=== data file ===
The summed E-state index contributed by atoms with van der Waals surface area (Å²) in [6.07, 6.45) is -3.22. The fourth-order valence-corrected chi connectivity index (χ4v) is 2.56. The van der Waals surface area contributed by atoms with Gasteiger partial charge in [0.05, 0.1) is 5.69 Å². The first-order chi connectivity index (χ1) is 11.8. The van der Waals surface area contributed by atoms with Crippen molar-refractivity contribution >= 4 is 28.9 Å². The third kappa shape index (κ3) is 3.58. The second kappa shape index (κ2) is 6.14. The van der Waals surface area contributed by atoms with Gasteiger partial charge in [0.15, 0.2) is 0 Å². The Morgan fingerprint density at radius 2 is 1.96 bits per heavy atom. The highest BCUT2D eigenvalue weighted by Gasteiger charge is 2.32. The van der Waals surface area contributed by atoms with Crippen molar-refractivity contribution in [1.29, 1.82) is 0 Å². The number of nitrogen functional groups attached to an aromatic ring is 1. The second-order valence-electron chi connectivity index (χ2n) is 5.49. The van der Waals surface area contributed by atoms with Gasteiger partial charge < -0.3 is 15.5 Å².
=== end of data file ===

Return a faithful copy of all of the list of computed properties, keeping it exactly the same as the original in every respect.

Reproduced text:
The summed E-state index contributed by atoms with van der Waals surface area (Å²) in [6.07, 6.45) is -3.22. The fourth-order valence-corrected chi connectivity index (χ4v) is 2.56. The van der Waals surface area contributed by atoms with Gasteiger partial charge in [0.05, 0.1) is 5.69 Å². The first-order chi connectivity index (χ1) is 11.8. The van der Waals surface area contributed by atoms with Crippen molar-refractivity contribution >= 4 is 28.9 Å². The third kappa shape index (κ3) is 3.58. The second kappa shape index (κ2) is 6.14. The van der Waals surface area contributed by atoms with Gasteiger partial charge in [0.15, 0.2) is 0 Å². The Morgan fingerprint density at radius 2 is 1.96 bits per heavy atom. The highest BCUT2D eigenvalue weighted by Gasteiger charge is 2.32. The van der Waals surface area contributed by atoms with Crippen molar-refractivity contribution in [1.29, 1.82) is 0 Å². The number of nitrogen functional groups attached to an aromatic ring is 1. The second-order valence-electron chi connectivity index (χ2n) is 5.49. The van der Waals surface area contributed by atoms with Gasteiger partial charge < -0.3 is 15.5 Å².